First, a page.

Tainted Trial

Look who dissented on this Supreme Court ruling to overturn a death penalty case in Louisiana.  Racial issues are so pervasive, diverse and multi-layered.  Excuse the pun, bit I think it’s a big mistake to think it’s an either/or, black/white situation.

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2 Responses to Tainted Trial

  1. laurabethnielsen says:

    I thought about posting about this myself. It is really interesting. Justice Thomas does things all the time that are inconsistent with the preferences of the majority of African-Americans.

    But then sometimes, he really surprises me. Like in Virginia vs. Black. In that case, the majority of the court determined that a ban on cross burning when done with the intent to intimidate does not violate the first amendment. The majority then split on who has to decide “with the intent to intimidate.” The plurality said that determination had to be made by the finder of fact (judge or jury), but Justice Thomas said essentially, “DUH!! Cross burning is always done with the intent to intimidate – no finding of fact required; it can be assumed.”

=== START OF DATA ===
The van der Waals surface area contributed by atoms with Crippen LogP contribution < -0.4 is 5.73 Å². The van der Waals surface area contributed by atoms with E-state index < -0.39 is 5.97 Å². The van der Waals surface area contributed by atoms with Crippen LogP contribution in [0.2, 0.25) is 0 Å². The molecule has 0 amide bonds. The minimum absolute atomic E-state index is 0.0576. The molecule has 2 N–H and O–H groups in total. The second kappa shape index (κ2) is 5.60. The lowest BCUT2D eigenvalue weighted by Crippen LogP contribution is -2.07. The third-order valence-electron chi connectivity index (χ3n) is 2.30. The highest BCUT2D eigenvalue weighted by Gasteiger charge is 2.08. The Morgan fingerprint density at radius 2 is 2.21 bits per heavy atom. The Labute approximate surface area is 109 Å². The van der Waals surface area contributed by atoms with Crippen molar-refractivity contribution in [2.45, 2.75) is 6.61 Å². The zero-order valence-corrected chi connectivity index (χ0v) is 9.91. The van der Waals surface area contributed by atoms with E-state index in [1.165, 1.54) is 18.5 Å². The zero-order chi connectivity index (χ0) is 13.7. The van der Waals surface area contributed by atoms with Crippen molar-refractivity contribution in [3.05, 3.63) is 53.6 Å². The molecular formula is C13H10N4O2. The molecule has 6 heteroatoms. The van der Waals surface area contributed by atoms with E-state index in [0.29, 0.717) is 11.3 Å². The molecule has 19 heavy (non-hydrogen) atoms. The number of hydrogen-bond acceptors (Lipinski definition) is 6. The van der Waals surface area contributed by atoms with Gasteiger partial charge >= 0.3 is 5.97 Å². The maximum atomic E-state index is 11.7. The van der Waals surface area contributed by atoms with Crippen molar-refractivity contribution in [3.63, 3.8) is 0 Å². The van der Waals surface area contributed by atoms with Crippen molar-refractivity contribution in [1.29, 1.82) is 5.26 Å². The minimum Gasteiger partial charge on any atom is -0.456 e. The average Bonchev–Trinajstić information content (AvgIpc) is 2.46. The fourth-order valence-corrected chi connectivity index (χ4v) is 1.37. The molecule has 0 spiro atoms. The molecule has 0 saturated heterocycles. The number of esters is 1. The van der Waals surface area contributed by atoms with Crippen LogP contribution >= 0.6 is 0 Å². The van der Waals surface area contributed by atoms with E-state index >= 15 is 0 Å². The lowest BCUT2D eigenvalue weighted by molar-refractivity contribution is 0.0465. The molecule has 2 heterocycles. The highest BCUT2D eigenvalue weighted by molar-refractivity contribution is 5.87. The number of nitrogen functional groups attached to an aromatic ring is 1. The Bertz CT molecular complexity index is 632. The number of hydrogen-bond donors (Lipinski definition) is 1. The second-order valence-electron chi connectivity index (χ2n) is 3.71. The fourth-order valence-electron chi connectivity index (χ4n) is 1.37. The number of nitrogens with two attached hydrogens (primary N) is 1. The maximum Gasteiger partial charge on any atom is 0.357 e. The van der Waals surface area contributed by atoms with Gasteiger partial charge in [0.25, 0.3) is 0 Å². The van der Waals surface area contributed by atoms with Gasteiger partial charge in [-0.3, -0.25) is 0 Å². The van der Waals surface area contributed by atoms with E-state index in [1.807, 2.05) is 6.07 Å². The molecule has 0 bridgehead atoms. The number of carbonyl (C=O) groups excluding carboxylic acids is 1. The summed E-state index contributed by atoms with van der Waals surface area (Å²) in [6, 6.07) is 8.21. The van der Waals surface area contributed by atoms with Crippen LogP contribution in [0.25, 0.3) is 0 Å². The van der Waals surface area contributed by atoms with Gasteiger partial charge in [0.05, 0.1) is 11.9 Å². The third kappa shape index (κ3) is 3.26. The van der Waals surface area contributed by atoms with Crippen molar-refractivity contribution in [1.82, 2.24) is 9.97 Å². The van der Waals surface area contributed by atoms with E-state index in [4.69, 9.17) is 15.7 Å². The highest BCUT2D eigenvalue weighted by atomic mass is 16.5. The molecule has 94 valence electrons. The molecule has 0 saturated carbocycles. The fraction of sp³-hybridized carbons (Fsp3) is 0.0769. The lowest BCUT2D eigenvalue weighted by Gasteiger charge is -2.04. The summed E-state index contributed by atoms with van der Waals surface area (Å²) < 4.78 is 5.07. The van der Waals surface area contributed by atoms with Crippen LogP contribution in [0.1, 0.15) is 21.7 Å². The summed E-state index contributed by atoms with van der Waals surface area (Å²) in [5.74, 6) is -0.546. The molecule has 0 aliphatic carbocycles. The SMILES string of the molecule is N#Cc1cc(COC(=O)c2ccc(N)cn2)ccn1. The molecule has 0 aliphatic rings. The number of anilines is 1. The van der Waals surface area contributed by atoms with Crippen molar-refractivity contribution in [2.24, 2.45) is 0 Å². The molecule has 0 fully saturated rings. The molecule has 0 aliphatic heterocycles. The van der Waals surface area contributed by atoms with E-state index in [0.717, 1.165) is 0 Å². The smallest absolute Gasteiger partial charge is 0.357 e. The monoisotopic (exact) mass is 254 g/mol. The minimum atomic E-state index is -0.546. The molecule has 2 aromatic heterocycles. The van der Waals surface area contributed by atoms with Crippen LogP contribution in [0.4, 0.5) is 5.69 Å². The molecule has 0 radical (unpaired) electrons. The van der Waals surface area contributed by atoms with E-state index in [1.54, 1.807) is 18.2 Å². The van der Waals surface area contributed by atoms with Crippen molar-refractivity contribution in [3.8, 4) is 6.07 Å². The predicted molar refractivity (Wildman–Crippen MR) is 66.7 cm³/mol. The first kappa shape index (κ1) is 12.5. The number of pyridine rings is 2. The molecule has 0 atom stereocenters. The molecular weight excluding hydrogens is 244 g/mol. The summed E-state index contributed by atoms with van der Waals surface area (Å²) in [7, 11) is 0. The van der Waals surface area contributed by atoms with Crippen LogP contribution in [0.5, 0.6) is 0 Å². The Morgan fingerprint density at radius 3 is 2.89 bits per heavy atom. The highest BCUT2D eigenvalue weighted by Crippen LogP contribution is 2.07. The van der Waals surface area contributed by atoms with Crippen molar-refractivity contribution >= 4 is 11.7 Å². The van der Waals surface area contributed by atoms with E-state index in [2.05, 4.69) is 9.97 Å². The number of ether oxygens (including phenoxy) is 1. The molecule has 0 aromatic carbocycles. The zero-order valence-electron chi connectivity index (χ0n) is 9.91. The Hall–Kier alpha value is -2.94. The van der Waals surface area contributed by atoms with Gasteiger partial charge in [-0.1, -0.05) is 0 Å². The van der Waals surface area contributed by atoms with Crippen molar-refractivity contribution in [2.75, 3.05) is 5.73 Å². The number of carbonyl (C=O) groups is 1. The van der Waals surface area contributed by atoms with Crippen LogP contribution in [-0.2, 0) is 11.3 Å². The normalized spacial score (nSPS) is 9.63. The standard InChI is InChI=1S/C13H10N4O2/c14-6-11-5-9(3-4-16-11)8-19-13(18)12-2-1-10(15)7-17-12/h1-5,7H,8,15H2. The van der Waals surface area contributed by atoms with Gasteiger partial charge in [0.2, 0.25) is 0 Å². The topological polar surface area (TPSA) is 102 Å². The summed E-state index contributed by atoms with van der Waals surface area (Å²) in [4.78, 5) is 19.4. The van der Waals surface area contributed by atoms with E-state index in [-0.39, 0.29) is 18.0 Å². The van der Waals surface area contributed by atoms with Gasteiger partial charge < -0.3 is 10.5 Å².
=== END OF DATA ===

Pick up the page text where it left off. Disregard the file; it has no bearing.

But here he says that a death penalty jury for an African-American defendant need not include any african-americans. And not just by coincidence, by design.

    At least it came out right even with his dissent.

  2. nobamakoolaid says:

    I want to be careful not to sound like a Thomas defender. I believe this decision was correct and hope lawyers on both sides of the bar will take notice. The potential problem with this ruling is that it may sometimes appear to a biased party that potential jurors are struck because of race when in actuality race may have been a complete nonfactor. Justice Thomas has consistently and even to a fault been a states’ rights kind of guy. On the surface, I do see the argument that he is making. In reality, the Supremes have had to step in and correct racial wrongs time and time again, especially in the South. Justice Thomas would do well to spend more time in the real world instead of in his fantasy cocoon.

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